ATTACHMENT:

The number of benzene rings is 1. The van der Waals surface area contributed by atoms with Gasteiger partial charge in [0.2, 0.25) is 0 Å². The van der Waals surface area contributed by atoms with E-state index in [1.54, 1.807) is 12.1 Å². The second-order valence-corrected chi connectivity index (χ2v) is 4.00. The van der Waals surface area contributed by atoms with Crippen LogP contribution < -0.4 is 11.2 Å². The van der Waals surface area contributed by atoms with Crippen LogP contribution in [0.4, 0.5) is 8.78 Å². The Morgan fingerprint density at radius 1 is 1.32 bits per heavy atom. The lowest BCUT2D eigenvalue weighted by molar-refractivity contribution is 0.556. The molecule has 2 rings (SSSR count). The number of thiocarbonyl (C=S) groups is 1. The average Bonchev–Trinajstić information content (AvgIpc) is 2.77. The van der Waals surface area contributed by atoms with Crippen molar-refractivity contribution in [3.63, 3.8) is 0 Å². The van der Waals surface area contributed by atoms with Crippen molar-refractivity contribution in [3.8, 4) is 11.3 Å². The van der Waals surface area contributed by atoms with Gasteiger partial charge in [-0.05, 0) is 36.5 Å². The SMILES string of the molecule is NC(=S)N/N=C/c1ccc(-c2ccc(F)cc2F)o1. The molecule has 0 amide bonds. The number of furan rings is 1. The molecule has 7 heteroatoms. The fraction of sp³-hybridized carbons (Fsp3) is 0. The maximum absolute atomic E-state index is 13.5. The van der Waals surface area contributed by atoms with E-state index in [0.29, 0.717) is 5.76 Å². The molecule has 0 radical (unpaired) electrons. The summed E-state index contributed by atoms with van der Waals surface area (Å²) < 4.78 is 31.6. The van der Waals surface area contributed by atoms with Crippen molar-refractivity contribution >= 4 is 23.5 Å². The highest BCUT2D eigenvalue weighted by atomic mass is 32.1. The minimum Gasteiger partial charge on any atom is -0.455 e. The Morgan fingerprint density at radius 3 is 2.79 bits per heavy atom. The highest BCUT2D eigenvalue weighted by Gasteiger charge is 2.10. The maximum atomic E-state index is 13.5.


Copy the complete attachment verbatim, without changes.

The number of benzene rings is 1. The van der Waals surface area contributed by atoms with Gasteiger partial charge in [0.2, 0.25) is 0 Å². The van der Waals surface area contributed by atoms with E-state index in [1.54, 1.807) is 12.1 Å². The second-order valence-corrected chi connectivity index (χ2v) is 4.00. The van der Waals surface area contributed by atoms with Crippen LogP contribution < -0.4 is 11.2 Å². The van der Waals surface area contributed by atoms with Crippen LogP contribution in [0.4, 0.5) is 8.78 Å². The Morgan fingerprint density at radius 1 is 1.32 bits per heavy atom. The lowest BCUT2D eigenvalue weighted by molar-refractivity contribution is 0.556. The molecule has 2 rings (SSSR count). The number of thiocarbonyl (C=S) groups is 1. The average Bonchev–Trinajstić information content (AvgIpc) is 2.77. The van der Waals surface area contributed by atoms with Crippen molar-refractivity contribution in [3.63, 3.8) is 0 Å². The van der Waals surface area contributed by atoms with Crippen molar-refractivity contribution in [3.8, 4) is 11.3 Å². The van der Waals surface area contributed by atoms with Gasteiger partial charge in [-0.05, 0) is 36.5 Å². The SMILES string of the molecule is NC(=S)N/N=C/c1ccc(-c2ccc(F)cc2F)o1. The molecule has 0 amide bonds. The number of furan rings is 1. The molecule has 7 heteroatoms. The fraction of sp³-hybridized carbons (Fsp3) is 0. The maximum absolute atomic E-state index is 13.5. The van der Waals surface area contributed by atoms with E-state index in [0.29, 0.717) is 5.76 Å². The molecule has 0 radical (unpaired) electrons. The summed E-state index contributed by atoms with van der Waals surface area (Å²) < 4.78 is 31.6. The van der Waals surface area contributed by atoms with Crippen molar-refractivity contribution >= 4 is 23.5 Å². The highest BCUT2D eigenvalue weighted by atomic mass is 32.1. The minimum Gasteiger partial charge on any atom is -0.455 e. The Morgan fingerprint density at radius 3 is 2.79 bits per heavy atom. The highest BCUT2D eigenvalue weighted by Gasteiger charge is 2.10. The maximum atomic E-state index is 13.5.